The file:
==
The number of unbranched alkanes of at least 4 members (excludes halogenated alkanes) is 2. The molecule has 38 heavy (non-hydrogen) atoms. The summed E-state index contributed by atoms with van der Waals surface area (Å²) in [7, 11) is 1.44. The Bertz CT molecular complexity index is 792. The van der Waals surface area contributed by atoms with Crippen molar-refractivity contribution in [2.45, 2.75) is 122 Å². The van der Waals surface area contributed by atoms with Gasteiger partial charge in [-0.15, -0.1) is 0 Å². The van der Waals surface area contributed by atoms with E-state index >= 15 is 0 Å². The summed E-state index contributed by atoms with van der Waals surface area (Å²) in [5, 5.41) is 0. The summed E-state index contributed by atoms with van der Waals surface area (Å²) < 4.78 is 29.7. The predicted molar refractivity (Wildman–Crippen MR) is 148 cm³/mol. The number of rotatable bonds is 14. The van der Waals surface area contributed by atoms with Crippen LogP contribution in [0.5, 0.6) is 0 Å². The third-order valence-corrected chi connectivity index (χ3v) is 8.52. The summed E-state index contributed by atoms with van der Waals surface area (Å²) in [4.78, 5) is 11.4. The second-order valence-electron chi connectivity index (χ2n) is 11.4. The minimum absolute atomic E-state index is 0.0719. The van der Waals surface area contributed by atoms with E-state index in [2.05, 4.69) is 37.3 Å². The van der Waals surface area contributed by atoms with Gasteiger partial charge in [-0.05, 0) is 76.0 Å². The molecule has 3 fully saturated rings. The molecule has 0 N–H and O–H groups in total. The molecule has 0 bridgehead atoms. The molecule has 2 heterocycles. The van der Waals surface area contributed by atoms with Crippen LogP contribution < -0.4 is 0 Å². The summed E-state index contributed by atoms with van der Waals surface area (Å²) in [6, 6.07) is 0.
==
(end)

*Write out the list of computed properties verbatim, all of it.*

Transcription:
The number of unbranched alkanes of at least 4 members (excludes halogenated alkanes) is 2. The molecule has 38 heavy (non-hydrogen) atoms. The summed E-state index contributed by atoms with van der Waals surface area (Å²) in [7, 11) is 1.44. The Bertz CT molecular complexity index is 792. The van der Waals surface area contributed by atoms with Crippen molar-refractivity contribution in [2.45, 2.75) is 122 Å². The van der Waals surface area contributed by atoms with Gasteiger partial charge in [-0.15, -0.1) is 0 Å². The van der Waals surface area contributed by atoms with E-state index >= 15 is 0 Å². The summed E-state index contributed by atoms with van der Waals surface area (Å²) in [5, 5.41) is 0. The summed E-state index contributed by atoms with van der Waals surface area (Å²) < 4.78 is 29.7. The predicted molar refractivity (Wildman–Crippen MR) is 148 cm³/mol. The number of rotatable bonds is 14. The van der Waals surface area contributed by atoms with Crippen LogP contribution in [0.5, 0.6) is 0 Å². The third-order valence-corrected chi connectivity index (χ3v) is 8.52. The summed E-state index contributed by atoms with van der Waals surface area (Å²) in [4.78, 5) is 11.4. The second-order valence-electron chi connectivity index (χ2n) is 11.4. The minimum absolute atomic E-state index is 0.0719. The van der Waals surface area contributed by atoms with E-state index in [2.05, 4.69) is 37.3 Å². The van der Waals surface area contributed by atoms with Gasteiger partial charge in [-0.05, 0) is 76.0 Å². The molecule has 3 fully saturated rings. The molecule has 0 N–H and O–H groups in total. The molecule has 0 bridgehead atoms. The molecule has 2 heterocycles. The van der Waals surface area contributed by atoms with Crippen LogP contribution < -0.4 is 0 Å². The summed E-state index contributed by atoms with van der Waals surface area (Å²) in [6, 6.07) is 0.